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I have two roles within the School of Engineering and Technology. I am employed part-time to conduct research in the Environmental Technology field and part-time as a Lecturer in Project Based Learning. Further details of my Environmental Technology research can be found under the 'Research Expertise' tab and the 'Supervision and Teaching' tab gives further detail on my teaching interests.
Current Project: How do we trigger algae to be greedy for phosphorus?
We have problems with too much phosphorus in our waterways but at the same time phosphorus is a nutrient that we are running out of. Currently large amounts of money are spent on removing phosphorus from wastewater without considering how we might be able to reuse this resource.
Imagine if algae could be 'triggered' on demand to suck up large quantities of phosphorus from domestic, agricultural and industrial effluents. Algae can at times store phosphorus but there's a catch - we don't know how to reliably trigger this phenomenon. This research will for the first time determine the environmental, process and biological conditions which 'trigger' phosphorus storage at an individual algal cell scale.
There is an opportunity here to lay the scientific foundation needed to develop of a novel, relatively simple and sustainable, new environmental biotechnology using algae to remove phosphorus from our effluent and recover it for reuse.
This project is funded by the Marsden Fund. To see more about this project take a look at this episode of Global Radar (at about 19 minutes along)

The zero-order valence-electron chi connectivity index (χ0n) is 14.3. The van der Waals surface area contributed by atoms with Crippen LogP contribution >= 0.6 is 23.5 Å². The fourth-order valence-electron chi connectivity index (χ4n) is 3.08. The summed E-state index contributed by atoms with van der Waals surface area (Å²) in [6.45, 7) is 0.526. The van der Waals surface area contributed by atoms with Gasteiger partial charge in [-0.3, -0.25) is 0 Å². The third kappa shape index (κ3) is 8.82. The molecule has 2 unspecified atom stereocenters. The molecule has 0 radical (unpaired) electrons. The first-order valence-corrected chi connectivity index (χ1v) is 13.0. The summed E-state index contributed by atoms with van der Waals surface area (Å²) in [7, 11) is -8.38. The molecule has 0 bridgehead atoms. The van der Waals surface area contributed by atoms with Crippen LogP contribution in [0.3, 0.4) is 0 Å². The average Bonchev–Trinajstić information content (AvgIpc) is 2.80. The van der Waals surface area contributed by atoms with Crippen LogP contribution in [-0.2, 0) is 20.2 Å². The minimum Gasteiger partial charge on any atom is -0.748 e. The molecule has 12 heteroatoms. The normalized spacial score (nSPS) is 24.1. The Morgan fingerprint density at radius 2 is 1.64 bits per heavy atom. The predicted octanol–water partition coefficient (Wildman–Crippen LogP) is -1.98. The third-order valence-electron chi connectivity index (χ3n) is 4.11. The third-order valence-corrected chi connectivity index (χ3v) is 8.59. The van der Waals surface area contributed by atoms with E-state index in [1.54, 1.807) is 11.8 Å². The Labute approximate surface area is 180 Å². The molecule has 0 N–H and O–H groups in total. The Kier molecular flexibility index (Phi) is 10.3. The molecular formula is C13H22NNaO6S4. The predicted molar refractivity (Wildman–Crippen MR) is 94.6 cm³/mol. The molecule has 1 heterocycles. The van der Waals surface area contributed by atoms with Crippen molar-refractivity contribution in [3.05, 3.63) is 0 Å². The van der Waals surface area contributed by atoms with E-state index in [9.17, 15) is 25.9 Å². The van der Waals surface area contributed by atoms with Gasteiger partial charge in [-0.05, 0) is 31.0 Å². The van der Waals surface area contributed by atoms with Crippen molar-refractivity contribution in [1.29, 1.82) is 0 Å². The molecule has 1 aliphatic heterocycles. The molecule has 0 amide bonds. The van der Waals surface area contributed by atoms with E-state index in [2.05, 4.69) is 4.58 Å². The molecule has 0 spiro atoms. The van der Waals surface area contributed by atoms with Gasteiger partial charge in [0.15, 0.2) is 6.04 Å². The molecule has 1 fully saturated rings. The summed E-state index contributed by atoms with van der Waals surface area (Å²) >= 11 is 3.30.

Previous Projects: Recovering energy from waste
There are many high energy wastes which could be used to produce energy via anaerobic digestion. Anaerobic digestion produces biogas high in methane which can then be used to produce heat and electricity using co-generation. This project involved surveying a range of wastes available and determining the right mix to use in the digesters. Anaerobic digesters use microorganisms to produce the biogas and they are quite sensitive to their environment so just the right mixture of ‘food’ is needed.
Another part of this project was to develop a new technology to allow anaerobic digestion of some of the more difficult waste products to digest. This involved laboratory studies and pilot scale work.
This project was funded by the Pre-Seed Accelerator Fund.
Final Year Student Research Projects
Take a look at these in the Yearbooks
Matthew Sells – Phosphorus removal from wastewater using algae
Aidan Crimp – Developing a phosphorus filter
Hannah Wells – Natural fibre filter for wastewater treatment
Jonathan Cottrell – Biogas production as a source of renewable energy
Joel Dykstra – Recovering energy from crops
Eric Gurden – Wastewater treatment by a natural fibre filter
Ryan Ennis – Improving energy recovery from organic wastes
Mohd Salihin Bin Mohd Saidi - Improving energy recovery from organic wastes
Resource Development and Management
Field of research codes
Chemical Engineering (090400): Engineering (090000): Environmental Engineering (090700): Wastewater Treatment Processes (090409)
Project Title: Establishing the engineering fundaments of a new algae based phosphorus removal process
Date Range: 2012 - 2016
Funding Body: Marsden Fund - Full
In the last few years the Engineering degree has been redesigned and a key part of the new degree are project based papers. This is where students learn to apply their skills they have learnt and at the same time develop project management, team work and other skills which are needed by professional engineers.
One of my areas of interest is to try and determine what effect this new approach to teaching is having on our graduates.